We played Sequence, then watched Ca se discute on TV5. There was a fascinating collection of hermaphrodites, pseudo-hermaphrodites, transvestites, and transsexuals on hand to tell us about their experiences in a very elevated, unprepossessing, and decidedly un-sensationalistic tone that would shock Americans. It seems that the verisimilitude of today’s genital constructs is such that even gynecologists can no longer tell the difference between patients born woman and made woman. In the case of male transsexuals, individuals are now able to have erections and lead the most normal of love lives. Sun-duk was simply amazed, and tried to vaguely grasp the psychological underpinnings of each individual’s choice. She was particularly engrossed by the story of one couple whose husband is a full-time transvestite. They’ve got four apparently well-adjusted children (including a seven-month-old baby), and each indulge in a couple of homosexual flings a year while pledging eternal love to each other. There was a ten-minute, ‘a-day-in-the-life’ report that showed the two, among other things, dressing each other, preparing breakfast, and grocery shopping with the family after work.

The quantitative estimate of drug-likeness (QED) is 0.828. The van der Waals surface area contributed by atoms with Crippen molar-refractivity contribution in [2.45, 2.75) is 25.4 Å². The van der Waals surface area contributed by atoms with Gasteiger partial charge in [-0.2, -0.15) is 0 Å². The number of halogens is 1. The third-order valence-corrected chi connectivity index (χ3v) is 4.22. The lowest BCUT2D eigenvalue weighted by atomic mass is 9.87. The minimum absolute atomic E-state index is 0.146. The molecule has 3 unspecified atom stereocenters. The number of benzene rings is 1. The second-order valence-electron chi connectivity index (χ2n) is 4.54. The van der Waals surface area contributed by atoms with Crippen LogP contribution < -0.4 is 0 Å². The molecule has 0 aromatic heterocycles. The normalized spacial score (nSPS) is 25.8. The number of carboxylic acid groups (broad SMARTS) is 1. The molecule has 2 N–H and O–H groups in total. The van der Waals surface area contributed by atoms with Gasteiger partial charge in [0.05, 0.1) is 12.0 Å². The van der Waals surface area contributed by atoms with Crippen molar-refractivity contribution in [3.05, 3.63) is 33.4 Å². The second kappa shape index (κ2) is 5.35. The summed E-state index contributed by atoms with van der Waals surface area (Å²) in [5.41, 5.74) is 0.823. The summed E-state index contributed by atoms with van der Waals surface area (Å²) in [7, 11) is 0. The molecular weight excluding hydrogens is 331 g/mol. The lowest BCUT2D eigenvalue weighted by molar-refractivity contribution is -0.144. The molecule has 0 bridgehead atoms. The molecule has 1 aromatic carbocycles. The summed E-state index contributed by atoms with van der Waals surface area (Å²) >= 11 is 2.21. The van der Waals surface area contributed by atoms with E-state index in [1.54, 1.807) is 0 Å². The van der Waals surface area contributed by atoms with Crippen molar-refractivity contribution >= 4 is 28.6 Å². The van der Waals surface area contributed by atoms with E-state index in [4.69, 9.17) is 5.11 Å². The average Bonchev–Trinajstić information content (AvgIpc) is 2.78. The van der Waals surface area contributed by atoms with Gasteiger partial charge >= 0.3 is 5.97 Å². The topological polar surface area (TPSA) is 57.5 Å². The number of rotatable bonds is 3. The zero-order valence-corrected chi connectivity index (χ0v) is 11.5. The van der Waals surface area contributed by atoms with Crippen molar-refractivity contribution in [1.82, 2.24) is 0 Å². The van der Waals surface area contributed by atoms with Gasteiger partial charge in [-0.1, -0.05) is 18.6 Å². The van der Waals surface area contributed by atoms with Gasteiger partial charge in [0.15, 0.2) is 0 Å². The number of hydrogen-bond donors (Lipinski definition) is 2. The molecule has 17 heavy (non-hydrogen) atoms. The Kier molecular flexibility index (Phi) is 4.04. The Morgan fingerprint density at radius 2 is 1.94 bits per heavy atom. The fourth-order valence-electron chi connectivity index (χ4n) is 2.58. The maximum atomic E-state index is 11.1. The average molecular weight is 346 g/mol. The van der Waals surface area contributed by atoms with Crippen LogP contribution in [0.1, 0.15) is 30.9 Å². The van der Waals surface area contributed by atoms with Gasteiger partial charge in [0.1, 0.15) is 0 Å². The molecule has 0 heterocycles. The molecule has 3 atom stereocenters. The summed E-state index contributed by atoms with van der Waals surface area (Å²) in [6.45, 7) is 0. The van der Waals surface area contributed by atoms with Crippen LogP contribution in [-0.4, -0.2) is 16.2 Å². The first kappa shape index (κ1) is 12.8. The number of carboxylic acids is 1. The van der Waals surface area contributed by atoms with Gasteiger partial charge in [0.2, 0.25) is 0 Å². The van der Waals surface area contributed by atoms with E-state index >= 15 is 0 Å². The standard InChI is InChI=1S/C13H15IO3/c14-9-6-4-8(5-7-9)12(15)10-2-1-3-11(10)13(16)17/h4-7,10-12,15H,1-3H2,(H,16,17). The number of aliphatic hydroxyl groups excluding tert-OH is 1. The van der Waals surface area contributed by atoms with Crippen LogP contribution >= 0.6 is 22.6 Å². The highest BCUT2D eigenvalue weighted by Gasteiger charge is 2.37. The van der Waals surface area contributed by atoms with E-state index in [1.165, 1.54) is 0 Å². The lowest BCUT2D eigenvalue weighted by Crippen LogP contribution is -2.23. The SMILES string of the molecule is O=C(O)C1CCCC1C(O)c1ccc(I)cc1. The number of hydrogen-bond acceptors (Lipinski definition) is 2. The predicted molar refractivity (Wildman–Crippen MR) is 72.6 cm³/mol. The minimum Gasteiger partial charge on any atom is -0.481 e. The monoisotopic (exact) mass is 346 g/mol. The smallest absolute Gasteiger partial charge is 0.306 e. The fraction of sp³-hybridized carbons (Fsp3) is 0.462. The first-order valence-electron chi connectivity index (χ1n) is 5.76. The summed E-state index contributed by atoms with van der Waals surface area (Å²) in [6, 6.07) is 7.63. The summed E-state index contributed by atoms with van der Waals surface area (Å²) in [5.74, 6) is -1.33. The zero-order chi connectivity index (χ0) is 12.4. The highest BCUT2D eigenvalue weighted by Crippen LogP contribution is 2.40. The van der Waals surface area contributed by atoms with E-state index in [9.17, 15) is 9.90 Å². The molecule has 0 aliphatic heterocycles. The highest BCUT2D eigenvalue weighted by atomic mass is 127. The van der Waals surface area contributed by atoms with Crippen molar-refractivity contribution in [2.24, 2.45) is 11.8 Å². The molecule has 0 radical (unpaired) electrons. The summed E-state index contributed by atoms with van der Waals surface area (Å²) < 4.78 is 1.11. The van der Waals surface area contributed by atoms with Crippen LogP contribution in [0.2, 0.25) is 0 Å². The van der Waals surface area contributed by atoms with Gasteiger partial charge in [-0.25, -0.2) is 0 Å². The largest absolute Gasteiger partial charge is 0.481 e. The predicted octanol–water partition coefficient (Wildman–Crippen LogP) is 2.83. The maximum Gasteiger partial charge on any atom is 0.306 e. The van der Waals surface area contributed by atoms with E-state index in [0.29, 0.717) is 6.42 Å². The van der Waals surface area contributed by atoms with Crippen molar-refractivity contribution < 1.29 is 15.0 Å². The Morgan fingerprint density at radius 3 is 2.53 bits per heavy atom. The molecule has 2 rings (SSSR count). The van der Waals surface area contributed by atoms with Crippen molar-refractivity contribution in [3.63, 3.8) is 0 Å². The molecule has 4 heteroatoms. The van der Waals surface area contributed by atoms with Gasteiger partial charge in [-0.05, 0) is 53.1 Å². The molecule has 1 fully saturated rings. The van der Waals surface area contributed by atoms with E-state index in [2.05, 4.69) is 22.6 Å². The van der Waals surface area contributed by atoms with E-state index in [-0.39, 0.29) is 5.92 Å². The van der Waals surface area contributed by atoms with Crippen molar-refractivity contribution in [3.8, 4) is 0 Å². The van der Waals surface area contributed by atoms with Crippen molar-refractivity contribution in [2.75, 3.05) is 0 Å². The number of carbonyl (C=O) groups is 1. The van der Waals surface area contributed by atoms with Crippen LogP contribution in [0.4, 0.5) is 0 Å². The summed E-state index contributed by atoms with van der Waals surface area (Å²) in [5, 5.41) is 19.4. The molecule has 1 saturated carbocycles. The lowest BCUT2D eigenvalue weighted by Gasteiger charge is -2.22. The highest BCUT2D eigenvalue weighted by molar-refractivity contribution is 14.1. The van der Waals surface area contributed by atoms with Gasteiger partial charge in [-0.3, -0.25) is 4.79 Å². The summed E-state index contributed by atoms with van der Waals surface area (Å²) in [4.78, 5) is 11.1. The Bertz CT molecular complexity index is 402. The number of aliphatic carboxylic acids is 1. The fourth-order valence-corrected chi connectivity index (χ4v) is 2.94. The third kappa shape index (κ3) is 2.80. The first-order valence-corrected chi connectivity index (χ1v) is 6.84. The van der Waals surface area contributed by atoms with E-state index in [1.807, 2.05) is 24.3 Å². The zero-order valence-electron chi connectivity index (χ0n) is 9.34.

Perhaps I forgot to mention that three weeks ago, Ca se discute grappled with the nature of celebrity with, among other guests, Julie Snyder. She’s apparently become every bit as big in France as she was in Québec... Well, good on her, I suppose… although I still don’t much appreciate her style, which is all mouth and stunts.
The last day of the Christian millennium… For those who want to argue that 2001 is NOT the start of the twenty-first century, let me remind you that if those silly church fathers had had a notion of naught and begun counting anno domini at Year Zero, we would presently be in 1999, not 2000. Got it?
Sun-duk was shocked to learn that January 1 has only been the Christian new year since the seventeenth century (mid- and late- eighteenth century in most Protestant countries, including America and England). Prior to that, the new year was celebrated, for as long as Rome could remember, on March1, the beginning of spring. I can’t rightly recall why the date was moved by the Pope, but there you go – arbitrary is as arbitrary does, so why bother ringing in the ‘new year’ when even Christians keep bouncing the day around?